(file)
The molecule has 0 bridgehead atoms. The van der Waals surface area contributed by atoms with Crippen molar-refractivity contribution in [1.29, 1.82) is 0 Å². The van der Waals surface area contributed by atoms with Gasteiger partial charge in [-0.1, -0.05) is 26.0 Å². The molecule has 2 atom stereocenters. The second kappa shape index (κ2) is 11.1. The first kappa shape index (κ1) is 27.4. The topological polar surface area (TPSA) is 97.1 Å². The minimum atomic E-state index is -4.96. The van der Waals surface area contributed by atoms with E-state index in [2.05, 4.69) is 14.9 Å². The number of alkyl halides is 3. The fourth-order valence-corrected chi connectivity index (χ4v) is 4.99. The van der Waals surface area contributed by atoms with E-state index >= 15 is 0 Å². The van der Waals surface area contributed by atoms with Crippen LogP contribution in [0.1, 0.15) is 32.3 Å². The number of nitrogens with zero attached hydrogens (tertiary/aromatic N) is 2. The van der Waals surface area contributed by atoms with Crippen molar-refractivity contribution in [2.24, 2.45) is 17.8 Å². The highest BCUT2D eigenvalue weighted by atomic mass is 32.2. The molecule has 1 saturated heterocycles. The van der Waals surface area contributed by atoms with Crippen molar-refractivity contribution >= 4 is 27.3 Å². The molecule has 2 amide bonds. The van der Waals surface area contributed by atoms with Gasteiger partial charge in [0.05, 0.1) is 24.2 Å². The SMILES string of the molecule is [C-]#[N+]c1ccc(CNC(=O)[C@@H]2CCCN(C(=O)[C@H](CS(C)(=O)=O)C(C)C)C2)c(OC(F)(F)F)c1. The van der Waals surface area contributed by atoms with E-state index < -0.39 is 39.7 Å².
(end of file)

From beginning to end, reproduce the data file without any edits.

The molecule has 0 bridgehead atoms. The van der Waals surface area contributed by atoms with Crippen molar-refractivity contribution in [1.29, 1.82) is 0 Å². The van der Waals surface area contributed by atoms with Gasteiger partial charge in [-0.1, -0.05) is 26.0 Å². The molecule has 2 atom stereocenters. The second kappa shape index (κ2) is 11.1. The first kappa shape index (κ1) is 27.4. The topological polar surface area (TPSA) is 97.1 Å². The minimum atomic E-state index is -4.96. The van der Waals surface area contributed by atoms with E-state index in [2.05, 4.69) is 14.9 Å². The number of alkyl halides is 3. The fourth-order valence-corrected chi connectivity index (χ4v) is 4.99. The van der Waals surface area contributed by atoms with E-state index >= 15 is 0 Å². The van der Waals surface area contributed by atoms with Crippen LogP contribution in [0.1, 0.15) is 32.3 Å². The number of nitrogens with zero attached hydrogens (tertiary/aromatic N) is 2. The van der Waals surface area contributed by atoms with Crippen molar-refractivity contribution in [2.24, 2.45) is 17.8 Å². The highest BCUT2D eigenvalue weighted by atomic mass is 32.2. The molecule has 1 saturated heterocycles. The van der Waals surface area contributed by atoms with Crippen molar-refractivity contribution >= 4 is 27.3 Å². The molecule has 2 amide bonds. The van der Waals surface area contributed by atoms with Gasteiger partial charge in [0.05, 0.1) is 24.2 Å². The SMILES string of the molecule is [C-]#[N+]c1ccc(CNC(=O)[C@@H]2CCCN(C(=O)[C@H](CS(C)(=O)=O)C(C)C)C2)c(OC(F)(F)F)c1. The van der Waals surface area contributed by atoms with E-state index < -0.39 is 39.7 Å².